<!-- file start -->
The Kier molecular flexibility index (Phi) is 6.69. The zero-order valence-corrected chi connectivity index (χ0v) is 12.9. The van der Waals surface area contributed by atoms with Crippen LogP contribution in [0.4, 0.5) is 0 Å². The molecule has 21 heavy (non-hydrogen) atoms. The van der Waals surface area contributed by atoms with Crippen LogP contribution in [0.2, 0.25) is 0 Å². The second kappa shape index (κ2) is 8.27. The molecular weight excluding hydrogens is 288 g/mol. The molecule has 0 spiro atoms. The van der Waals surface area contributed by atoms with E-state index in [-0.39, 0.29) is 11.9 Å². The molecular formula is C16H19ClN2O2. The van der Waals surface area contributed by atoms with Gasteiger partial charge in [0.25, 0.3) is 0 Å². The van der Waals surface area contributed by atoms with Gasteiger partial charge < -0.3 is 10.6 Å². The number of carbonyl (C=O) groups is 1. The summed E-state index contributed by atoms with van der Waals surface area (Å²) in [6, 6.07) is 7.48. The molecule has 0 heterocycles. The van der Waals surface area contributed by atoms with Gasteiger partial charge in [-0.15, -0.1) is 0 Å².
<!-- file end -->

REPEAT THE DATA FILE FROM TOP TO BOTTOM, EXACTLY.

The Kier molecular flexibility index (Phi) is 6.69. The zero-order valence-corrected chi connectivity index (χ0v) is 12.9. The van der Waals surface area contributed by atoms with Crippen LogP contribution in [0.4, 0.5) is 0 Å². The molecule has 21 heavy (non-hydrogen) atoms. The van der Waals surface area contributed by atoms with Crippen LogP contribution in [0.2, 0.25) is 0 Å². The second kappa shape index (κ2) is 8.27. The molecular weight excluding hydrogens is 288 g/mol. The molecule has 0 spiro atoms. The van der Waals surface area contributed by atoms with E-state index in [-0.39, 0.29) is 11.9 Å². The molecular formula is C16H19ClN2O2. The van der Waals surface area contributed by atoms with Gasteiger partial charge in [0.25, 0.3) is 0 Å². The van der Waals surface area contributed by atoms with Gasteiger partial charge < -0.3 is 10.6 Å². The number of carbonyl (C=O) groups is 1. The summed E-state index contributed by atoms with van der Waals surface area (Å²) in [6, 6.07) is 7.48. The molecule has 0 heterocycles. The van der Waals surface area contributed by atoms with Gasteiger partial charge in [-0.15, -0.1) is 0 Å².